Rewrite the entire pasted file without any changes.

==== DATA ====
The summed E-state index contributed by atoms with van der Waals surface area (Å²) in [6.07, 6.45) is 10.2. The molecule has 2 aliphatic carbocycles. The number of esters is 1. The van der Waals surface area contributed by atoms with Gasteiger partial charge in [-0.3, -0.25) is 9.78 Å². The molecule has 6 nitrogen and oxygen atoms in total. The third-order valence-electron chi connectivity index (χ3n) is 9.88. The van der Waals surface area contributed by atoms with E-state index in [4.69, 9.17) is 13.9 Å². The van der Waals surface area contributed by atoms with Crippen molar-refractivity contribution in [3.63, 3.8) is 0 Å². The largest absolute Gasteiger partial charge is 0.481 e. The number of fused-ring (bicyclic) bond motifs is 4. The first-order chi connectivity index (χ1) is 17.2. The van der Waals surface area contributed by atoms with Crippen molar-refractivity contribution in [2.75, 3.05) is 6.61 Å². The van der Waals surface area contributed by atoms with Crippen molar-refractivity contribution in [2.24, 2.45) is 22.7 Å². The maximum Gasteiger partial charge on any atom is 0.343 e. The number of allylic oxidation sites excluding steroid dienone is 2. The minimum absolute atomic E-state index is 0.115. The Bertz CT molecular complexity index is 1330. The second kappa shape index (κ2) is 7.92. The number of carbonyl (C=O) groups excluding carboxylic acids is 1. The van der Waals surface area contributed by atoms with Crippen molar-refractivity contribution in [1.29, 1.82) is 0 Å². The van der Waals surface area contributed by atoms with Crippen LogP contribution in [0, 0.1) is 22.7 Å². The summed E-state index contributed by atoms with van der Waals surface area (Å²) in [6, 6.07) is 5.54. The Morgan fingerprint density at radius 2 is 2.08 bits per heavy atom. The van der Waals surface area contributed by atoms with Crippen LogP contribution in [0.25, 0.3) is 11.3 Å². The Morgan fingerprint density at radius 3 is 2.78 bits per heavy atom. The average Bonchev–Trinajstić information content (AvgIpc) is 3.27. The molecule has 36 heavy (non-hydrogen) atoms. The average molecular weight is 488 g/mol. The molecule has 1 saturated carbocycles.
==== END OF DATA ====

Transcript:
The summed E-state index contributed by atoms with van der Waals surface area (Å²) in [6.07, 6.45) is 10.2. The molecule has 2 aliphatic carbocycles. The number of esters is 1. The van der Waals surface area contributed by atoms with Gasteiger partial charge in [-0.3, -0.25) is 9.78 Å². The molecule has 6 nitrogen and oxygen atoms in total. The third-order valence-electron chi connectivity index (χ3n) is 9.88. The van der Waals surface area contributed by atoms with E-state index in [4.69, 9.17) is 13.9 Å². The van der Waals surface area contributed by atoms with Crippen molar-refractivity contribution in [3.63, 3.8) is 0 Å². The largest absolute Gasteiger partial charge is 0.481 e. The number of fused-ring (bicyclic) bond motifs is 4. The first-order chi connectivity index (χ1) is 17.2. The van der Waals surface area contributed by atoms with Crippen molar-refractivity contribution in [2.75, 3.05) is 6.61 Å². The van der Waals surface area contributed by atoms with Crippen molar-refractivity contribution in [2.24, 2.45) is 22.7 Å². The maximum Gasteiger partial charge on any atom is 0.343 e. The number of allylic oxidation sites excluding steroid dienone is 2. The minimum absolute atomic E-state index is 0.115. The Bertz CT molecular complexity index is 1330. The second kappa shape index (κ2) is 7.92. The number of carbonyl (C=O) groups excluding carboxylic acids is 1. The van der Waals surface area contributed by atoms with Crippen molar-refractivity contribution in [1.29, 1.82) is 0 Å². The van der Waals surface area contributed by atoms with Crippen LogP contribution in [0, 0.1) is 22.7 Å². The summed E-state index contributed by atoms with van der Waals surface area (Å²) in [6, 6.07) is 5.54. The Morgan fingerprint density at radius 2 is 2.08 bits per heavy atom. The van der Waals surface area contributed by atoms with Crippen LogP contribution in [0.25, 0.3) is 11.3 Å². The Morgan fingerprint density at radius 3 is 2.78 bits per heavy atom. The average Bonchev–Trinajstić information content (AvgIpc) is 3.27. The molecule has 36 heavy (non-hydrogen) atoms. The average molecular weight is 488 g/mol. The molecule has 1 saturated carbocycles.